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Cavendish Astrophysics


The upcoming scientific programme of the AP Group is built around the following primary areas. These are enumerated below in broad terms (where the ordering of topic and supervisors carries no “priority”):


  • D Queloz:  A comprehensive research programme on the detection and characterisation of exoplanets. This includes active participation in the development of new instruments as well as the use of ground and space observatories. Our work is conducted in collaboration with other Cambridge institutes as well as other teams in UK and in Europe.  Further details are available at the following website:


  • P B Rimmer: Prebiotic chemistry and origins of life must be studied in a planetary context. Recent breakthroughs in origins of life research have revealed that this planetary context is also astrophysical: to understand prebiotic chemistry on a planet, we need to understand the nature of that planet’s star. This connection has given rise to a new sub-field in Astrophysics: Planetary Astrochemistry. Prospective students interested in pursuing experimental or computational research in this nascent field are encouraged to go to this webpage: for more information.


  • R Maiolino & S Tacchella: The investigation of galaxy formation and evolution, from the Cosmic Dawn to the nearby Universe, by exploiting observations in the millimeter, infrared and optical bands, obtained at some the major groundbased and space observatories (e.g. Atacama Large Millimetre Array, Very Large Telescope, Hubble Space Telescope, and the James Webb Space Telescope). Our research areas include the coevolution of star formation and black holes, the dynamics of high redshift galaxies, the evolution of the gas content in galaxies (including gas flows), the evolution of the chemical enrichment and the evolution of the dust properties in galaxies. These observational studies exploit samples spanning from galaxies in the local Universe to the most distant objects known. We also use and develop analytical and cosmological numerical models to shed light on the physical properties of galaxies. This group is located in the Kavli Institute for Cosmology ( Additional information on the activities of this research group and potential topics for PhD projects can be found at the following pages:


  • E de Lera Acedo: Radio astronomy and 21-cm Cosmology (REACHHERASKA). We welcome applications from individuals wishing to enrol in an exciting cutting-edge research program on radio cosmology, with a special interest on experiments for the study of the Cosmic Dawn and the Epoch of Re-ionization. Probing these epochs, the 'dark ages' before the first galaxies, through cosmic re-ionization and first new light, represents the frontier in studies of cosmic structure formation. Neutral hydrogen has a rest wavelength of 21 cm and by observing at low radio frequencies we can study directly redshifted emission (and absorption) from the raw material that formed the first luminous cosmic structures. Projects currently available include:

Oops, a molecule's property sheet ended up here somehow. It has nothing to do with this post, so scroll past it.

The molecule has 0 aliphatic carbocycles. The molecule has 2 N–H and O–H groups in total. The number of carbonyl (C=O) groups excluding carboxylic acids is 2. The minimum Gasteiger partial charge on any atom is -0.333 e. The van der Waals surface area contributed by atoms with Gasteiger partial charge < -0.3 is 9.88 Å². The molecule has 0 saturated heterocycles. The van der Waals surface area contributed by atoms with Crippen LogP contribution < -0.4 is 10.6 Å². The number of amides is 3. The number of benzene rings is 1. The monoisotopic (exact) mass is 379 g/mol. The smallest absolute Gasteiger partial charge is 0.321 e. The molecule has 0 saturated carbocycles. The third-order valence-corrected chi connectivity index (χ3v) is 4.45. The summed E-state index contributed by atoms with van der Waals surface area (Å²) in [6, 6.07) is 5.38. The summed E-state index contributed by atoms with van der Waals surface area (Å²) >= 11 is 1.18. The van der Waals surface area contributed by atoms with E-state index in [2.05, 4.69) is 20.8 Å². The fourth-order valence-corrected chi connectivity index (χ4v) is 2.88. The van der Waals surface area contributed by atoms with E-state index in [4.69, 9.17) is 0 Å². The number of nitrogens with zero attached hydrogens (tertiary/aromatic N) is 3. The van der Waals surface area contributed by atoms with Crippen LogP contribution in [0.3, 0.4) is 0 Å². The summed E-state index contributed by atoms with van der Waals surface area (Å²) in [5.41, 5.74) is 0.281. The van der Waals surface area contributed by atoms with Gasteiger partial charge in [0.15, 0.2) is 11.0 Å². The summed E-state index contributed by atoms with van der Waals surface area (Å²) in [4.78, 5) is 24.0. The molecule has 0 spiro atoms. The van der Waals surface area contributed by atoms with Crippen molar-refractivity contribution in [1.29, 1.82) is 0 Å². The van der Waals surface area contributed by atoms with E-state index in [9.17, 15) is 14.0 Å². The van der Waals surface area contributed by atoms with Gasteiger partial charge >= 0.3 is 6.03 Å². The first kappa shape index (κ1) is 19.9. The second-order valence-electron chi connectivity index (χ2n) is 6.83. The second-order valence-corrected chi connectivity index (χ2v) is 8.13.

• Data analysis and Astrophysical interpretation with the REACH and HERA radio telescopes.
    • Data analysis, Calibration and Science predictions for the SKA radio telescope.
    • Design of the next generation radio cosmology instruments: radiometer design, calibration, measurements of mK-level emissions, wide-band low-noise multi antenna systems, experiment design, electromagnetic modelling, as well as synergies with industrial applications. Current technical projects include collaborations with ESA and NPL amongst others.


  • D Buscher, C Haniff, R Maiolino & J Young: Optical and infrared instrumentation. We develop hardware, software, and techniques for the next generation of long-baseline optical interferometers and high-resolution astronomical spectrographs. Potential project topics include: high-sensitivity interferometric beam combiners, low-noise infrared array detectors, algorithms for analysis of interferometric data, image reconstruction for optical interferometers, novel techniques for the manufacture and testing of metre-sized diffraction gratings, and development and testing of ultra-high-precision calibration techniques for astronomical spectrographs.



  • W Barker, M Hobson & A Lasenby: Gravitational theory and quantum gravity.
    • Fundamental theory of the gravitational interaction: gauge-theoretic and geometric formulations (torsion, non-metricity); canonically-driven methods; theoretical constraints on less conservative formulations (e.g. relativistic MoND, gravity as an order parameter of the fermion vacuum).
    • Perturbative quantum gravity: particle spectra in strong backgrounds; effective field theory of gravity.
    • Non-perturbative quantum gravity: lattice regularisations including dynamical triangulations; novel applications of geometric algebra.
    • Phenomenology of modified gravity: classical dynamics and exact solutions; cosmological perturbation theory; primordial non-Gaussianity and shape templates; parametersised post-Newtonian formalism; detection of non-Riemannian geometries; implications for fermion physics. Links with cosmological inference, numerics and computation in W Handley's group.
    • Computer algebra: use of high-performance computing to solve symbolic (non-numerical) problems in gravity theory; surveying the theory-space for viable Lagrangia; theory-agnostic tools (HiGGS, PSALTer).


Please note that the summaries above provide only a snapshot and overview of the broad research areas undertaken by staff in the group. As such they are liable to change, and so you may wish to revisit these pages closer to the deadline for your application to check for any revisions and/or updates.